Understanding Your Customers

The first stage is the easiest – collecting the raw data.

The priority should be to capture the information you need to identify your customers and categorise their behaviour. Those businesses with a website and online customer service have an advantage here – customers can enter and maintain their own details when they buy, so reducing data entry and error.

E-mailed or online customer surveys are another good way to gather data about customer likes and dislikes. Offering a prize or other incentive can be very successful at raising the response rate. Similarly, focus groups or account reviews with important customers can yield tremendously valuable information about how customers view your business and products or services.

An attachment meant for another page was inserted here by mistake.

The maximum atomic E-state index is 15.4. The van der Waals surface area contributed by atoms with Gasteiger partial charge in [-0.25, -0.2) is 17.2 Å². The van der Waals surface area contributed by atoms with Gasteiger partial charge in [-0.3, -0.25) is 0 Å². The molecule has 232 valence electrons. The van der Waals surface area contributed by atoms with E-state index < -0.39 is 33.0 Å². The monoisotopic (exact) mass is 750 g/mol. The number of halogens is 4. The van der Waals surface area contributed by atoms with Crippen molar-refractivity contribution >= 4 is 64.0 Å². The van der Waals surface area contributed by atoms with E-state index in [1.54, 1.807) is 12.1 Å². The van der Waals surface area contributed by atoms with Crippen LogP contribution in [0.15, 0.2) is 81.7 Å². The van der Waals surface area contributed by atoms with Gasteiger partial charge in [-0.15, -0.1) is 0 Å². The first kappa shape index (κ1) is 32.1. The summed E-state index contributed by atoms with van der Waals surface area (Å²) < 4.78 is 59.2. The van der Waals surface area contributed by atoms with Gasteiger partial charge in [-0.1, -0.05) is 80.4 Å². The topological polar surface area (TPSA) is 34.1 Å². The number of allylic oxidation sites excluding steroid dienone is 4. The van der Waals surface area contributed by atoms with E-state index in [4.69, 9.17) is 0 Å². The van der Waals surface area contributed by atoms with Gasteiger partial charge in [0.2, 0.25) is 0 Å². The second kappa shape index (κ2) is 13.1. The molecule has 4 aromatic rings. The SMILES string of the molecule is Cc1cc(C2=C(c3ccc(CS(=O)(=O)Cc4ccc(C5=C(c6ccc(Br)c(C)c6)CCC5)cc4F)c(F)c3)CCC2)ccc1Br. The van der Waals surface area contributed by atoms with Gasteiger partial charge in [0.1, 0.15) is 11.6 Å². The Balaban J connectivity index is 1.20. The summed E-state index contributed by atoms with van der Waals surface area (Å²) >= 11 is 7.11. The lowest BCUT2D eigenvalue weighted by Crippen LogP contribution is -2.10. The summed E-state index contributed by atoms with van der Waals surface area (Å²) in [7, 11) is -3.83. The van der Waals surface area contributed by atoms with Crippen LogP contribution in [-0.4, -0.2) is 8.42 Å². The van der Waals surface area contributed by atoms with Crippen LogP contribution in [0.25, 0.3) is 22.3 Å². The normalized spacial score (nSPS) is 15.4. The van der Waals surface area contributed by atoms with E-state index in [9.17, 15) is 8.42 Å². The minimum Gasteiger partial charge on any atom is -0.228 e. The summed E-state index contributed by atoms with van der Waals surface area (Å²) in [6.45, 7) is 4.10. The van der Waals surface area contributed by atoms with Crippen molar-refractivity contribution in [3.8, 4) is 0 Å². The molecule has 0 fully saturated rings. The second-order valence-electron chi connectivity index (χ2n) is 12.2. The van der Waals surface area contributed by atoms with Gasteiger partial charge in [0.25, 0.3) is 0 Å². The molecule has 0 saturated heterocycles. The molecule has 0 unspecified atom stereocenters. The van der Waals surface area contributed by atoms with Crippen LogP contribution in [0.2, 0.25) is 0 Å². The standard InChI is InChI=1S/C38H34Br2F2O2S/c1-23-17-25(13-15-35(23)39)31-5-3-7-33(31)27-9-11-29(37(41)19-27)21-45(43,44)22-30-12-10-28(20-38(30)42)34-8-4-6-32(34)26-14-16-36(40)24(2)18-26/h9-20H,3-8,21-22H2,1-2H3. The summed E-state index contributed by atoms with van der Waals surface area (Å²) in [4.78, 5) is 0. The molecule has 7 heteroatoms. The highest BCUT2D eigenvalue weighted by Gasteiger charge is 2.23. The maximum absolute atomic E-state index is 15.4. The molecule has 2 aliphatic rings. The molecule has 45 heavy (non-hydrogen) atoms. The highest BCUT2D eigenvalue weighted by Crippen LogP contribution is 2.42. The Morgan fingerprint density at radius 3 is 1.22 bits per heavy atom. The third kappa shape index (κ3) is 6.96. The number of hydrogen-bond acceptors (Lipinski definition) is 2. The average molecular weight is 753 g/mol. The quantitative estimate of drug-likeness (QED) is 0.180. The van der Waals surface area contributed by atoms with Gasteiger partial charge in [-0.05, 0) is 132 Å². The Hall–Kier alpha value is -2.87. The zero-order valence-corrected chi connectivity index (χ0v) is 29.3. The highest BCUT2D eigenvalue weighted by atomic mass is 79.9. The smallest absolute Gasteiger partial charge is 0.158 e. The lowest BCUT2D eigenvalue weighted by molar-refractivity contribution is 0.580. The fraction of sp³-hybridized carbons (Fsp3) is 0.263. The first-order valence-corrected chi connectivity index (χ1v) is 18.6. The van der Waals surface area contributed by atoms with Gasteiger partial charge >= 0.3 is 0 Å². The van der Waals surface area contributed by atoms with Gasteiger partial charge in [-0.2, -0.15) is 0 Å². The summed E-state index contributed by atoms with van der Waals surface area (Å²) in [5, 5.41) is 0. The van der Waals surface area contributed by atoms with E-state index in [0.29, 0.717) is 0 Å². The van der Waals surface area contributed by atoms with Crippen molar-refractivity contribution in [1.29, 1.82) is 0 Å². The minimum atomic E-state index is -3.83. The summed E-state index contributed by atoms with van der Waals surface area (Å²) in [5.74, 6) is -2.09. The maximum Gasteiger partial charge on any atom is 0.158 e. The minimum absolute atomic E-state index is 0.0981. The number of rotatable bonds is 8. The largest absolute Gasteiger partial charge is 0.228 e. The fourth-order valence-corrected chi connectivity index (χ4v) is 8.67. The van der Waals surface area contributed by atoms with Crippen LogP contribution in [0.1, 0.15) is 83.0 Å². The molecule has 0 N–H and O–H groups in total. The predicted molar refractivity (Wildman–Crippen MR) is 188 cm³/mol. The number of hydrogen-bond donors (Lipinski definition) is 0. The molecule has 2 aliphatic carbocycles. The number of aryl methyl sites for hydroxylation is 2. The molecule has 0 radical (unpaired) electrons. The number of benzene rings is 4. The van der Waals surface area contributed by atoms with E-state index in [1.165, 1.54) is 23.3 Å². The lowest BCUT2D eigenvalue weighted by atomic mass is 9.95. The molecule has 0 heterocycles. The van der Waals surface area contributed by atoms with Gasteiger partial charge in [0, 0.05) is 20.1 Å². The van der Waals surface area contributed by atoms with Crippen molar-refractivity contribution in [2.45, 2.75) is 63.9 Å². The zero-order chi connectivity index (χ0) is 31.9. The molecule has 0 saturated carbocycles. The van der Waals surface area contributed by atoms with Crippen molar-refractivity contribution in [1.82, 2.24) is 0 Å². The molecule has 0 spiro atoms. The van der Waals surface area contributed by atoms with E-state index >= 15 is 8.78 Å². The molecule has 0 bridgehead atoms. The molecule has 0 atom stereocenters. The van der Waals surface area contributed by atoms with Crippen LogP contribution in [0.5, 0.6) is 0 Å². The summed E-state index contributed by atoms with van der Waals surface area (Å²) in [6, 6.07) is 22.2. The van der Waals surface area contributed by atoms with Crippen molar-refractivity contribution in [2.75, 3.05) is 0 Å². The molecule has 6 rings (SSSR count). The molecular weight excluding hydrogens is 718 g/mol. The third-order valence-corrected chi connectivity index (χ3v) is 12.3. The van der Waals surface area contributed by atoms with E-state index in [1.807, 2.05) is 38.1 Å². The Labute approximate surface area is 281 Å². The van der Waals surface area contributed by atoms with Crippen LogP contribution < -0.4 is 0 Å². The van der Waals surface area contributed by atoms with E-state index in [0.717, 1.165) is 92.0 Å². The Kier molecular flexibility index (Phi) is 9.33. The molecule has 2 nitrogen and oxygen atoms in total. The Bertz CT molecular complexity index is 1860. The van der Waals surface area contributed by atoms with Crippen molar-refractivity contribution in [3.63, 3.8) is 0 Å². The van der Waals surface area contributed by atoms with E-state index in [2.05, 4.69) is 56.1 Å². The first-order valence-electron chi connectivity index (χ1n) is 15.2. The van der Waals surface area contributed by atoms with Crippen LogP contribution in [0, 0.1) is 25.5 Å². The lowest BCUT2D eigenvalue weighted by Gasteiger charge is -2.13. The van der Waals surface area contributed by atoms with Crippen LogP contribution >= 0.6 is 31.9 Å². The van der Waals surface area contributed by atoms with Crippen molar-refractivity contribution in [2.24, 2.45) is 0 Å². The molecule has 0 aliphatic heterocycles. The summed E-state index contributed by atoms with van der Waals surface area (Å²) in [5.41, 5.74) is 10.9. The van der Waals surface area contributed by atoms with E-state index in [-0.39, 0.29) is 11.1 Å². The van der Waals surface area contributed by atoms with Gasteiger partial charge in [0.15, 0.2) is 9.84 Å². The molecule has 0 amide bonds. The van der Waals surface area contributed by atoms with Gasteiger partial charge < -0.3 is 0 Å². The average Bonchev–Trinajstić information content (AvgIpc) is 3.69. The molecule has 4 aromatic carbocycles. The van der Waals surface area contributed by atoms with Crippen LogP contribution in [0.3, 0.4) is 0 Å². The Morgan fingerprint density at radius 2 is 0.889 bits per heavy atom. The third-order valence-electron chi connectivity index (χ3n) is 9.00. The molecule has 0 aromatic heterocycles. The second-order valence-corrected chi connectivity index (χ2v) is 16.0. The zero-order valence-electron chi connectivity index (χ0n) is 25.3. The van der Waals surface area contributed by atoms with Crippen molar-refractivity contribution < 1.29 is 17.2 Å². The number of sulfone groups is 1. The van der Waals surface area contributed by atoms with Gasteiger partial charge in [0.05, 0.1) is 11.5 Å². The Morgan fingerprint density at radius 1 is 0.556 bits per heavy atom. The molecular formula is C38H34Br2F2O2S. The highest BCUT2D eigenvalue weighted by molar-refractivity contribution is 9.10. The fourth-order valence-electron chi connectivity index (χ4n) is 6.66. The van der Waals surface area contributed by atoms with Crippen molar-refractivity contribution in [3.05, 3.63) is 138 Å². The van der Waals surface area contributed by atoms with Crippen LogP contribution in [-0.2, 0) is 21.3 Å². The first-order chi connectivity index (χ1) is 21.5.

What Everyman did…

What complicates this stage is that most businesses aren’t able to start from scratch. Most already have some IT systems and customer databases in place. For example, prior to the introduction of the marketing system, the Everyman Theatre was using the ticketing system “Databox” from Ticket.com. It also maintained a separate list of people and groups interested in specific shows who could be sent information individually by e-mail. This meant, although the business had plenty of valuable raw data, it was missing sales opportunities.

Published by the Department of Trade and Industry. www.dti.gov.uk
© Crown Copyright. URN 04/1724; 10/04

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